Like you, I have just returned from Vancouver after attending the Canadian Cardiovascular Congress. It is clear that continued research is needed in the field of Women’s Heart Disease and there is a strong need to continue to advocate for access to care.

            As nurses we have a clear mandate to advocate for patients and help them achieve their optimal level of health.

            I wonder if Teresa might benefit from contacting a Regional Cardiac Care Coordinator working at the Ottawa Heart Institute to help her continue to advocate for herself and access care.

            Regional Cardiac Care Coordinators (RCCC) are registered nurses that work in Ontario hospitals offering advanced cardiac services. They have a variety of roles, one of which is to provide education and support to patients and families and play a key role in helping patients and families navigate through the health care system during the waiting time for advanced cardiac services and facilitating the patient care from booking until discharge. Their function is an extension of the role that the Cardiac Care Network (CCN) of Ontario plays in the delivery of advanced cardiac care in the province.

            Teresa can learn more about CCN and the role of the RCCC. Or contact a RCCC here.

            Teresa may also find the following website helpful – although it does not specifically deal with cardiac issues there is some information around current initiatives.

            All the best Teresa, and please let us know how your journey progresses.

            Paula Roberts

            Like

            • Carolyn Thomas November 1, 2011 at 9:09 am #

              Thanks so much Paula for this helpful information. Ontario’s Cardiac Care Network sounds like a groundbreaking role model for all health care systems. However, its utility in helping heart patients to navigate the system is focused on patients who already have a diagnosis. That seems to be Teresa’s dilemma: she has been unable to get a clear diagnosis yet. I’m hoping that she does, however, follow up with the links you provided here.

              We live in hope!
              Cheers,
              C.

              Like

            • Teresa November 12, 2011 at 10:02 am #

              Dear Carolyn and Paula,

              Thank you for your interest in my comments. Paula, I have read the links that you provided concerning equity and womens health as well as the role of the CCN and RCCC. Right now there is inequity in the health care system in its delivery of cardiac care in favor of men and this is why.

              Very sound research came out in 2006 called the W.I.S.E. study which found that how heart disease is diagnosed and treated is flawed in favor of men and this was because what we knew up to that point was based on research which only studied men.

              Symptoms in women are different, their hearts are different, women may need different diagnostic testing because standard tests miss heart disease in women, and the way that women develop heart disease can be different than in men. And also the way cardiologists determine severity of illness is also flawed in favor of men.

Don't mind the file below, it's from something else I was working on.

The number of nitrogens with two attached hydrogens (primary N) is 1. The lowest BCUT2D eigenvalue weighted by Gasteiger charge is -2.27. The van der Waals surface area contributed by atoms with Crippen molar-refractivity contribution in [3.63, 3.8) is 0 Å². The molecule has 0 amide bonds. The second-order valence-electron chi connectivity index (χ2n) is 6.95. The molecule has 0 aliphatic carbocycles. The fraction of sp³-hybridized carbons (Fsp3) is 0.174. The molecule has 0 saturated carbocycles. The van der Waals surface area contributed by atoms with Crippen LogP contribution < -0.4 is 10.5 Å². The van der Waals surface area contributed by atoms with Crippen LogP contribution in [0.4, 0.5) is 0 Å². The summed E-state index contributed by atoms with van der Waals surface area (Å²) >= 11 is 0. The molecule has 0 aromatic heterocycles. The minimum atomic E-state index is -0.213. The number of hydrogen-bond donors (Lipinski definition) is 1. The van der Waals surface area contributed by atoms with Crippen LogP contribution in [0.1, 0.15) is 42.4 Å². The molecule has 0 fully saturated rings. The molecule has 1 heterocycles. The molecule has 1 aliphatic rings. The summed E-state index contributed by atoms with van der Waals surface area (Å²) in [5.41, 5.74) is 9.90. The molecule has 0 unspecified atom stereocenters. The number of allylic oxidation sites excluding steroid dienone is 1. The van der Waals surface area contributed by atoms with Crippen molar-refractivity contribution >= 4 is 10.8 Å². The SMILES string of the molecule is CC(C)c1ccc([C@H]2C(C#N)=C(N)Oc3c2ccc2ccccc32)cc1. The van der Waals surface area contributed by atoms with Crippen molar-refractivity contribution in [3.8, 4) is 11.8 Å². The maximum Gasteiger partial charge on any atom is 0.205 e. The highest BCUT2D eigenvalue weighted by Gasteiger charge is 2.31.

All this is to say that we need to implement this new evidence now so that women can get the help they need, and to me as a woman and patient on the ground utilizing the system, knows it’s not working, it’s not equitable.

              There are barriers from start to finish in the health care system when it comes to heart disease from at first when women’s symptoms are labelled as “atypical” (and/or emotional, gastric), to the EKG, stress test and angiogram which miss microvascular disease, to the EKG and stress test when abnormal is interpreted by the cardiologist as “false positives”, to the angiogram done after the abnormal stress test which is normal and the woman is told nothing is wrong with her heart, to the woman who is finally diagnosed with cardiac Syndrome X and is told it’s a benign condition because there is no access to proper testing or expertise and she is not sent anywhere because her symptoms or condition are not serious, or she is denied access to the proper medical management of her condition because of lack of expertise or testing.

              All this needs to change. I’ve read what was provided concerning the role of CNN, however I see a potential problem because it’s based on a doctor’s opinion which is being formed within a system which is flawed against women and herein lies the entire problem.

              Like

        • Claire November 15, 2011 at 6:53 pm #

          Hi Teresa,

          I have been having severe chest pain. I ended up in the Emergency room 3 times.I was told all my tests were negative & sent home. I was recently investigated at the Ottawa Heart Institute. I was told that there is nothing wrong with my heart but that my pain is due probably to fibromyalgia. I have requested another appointment with the cardiologist at the Ottawa Heart Institute because of this debilitating chest discomfort, pain in the left arm, pain in the jaw that is not going away, but my request was denied.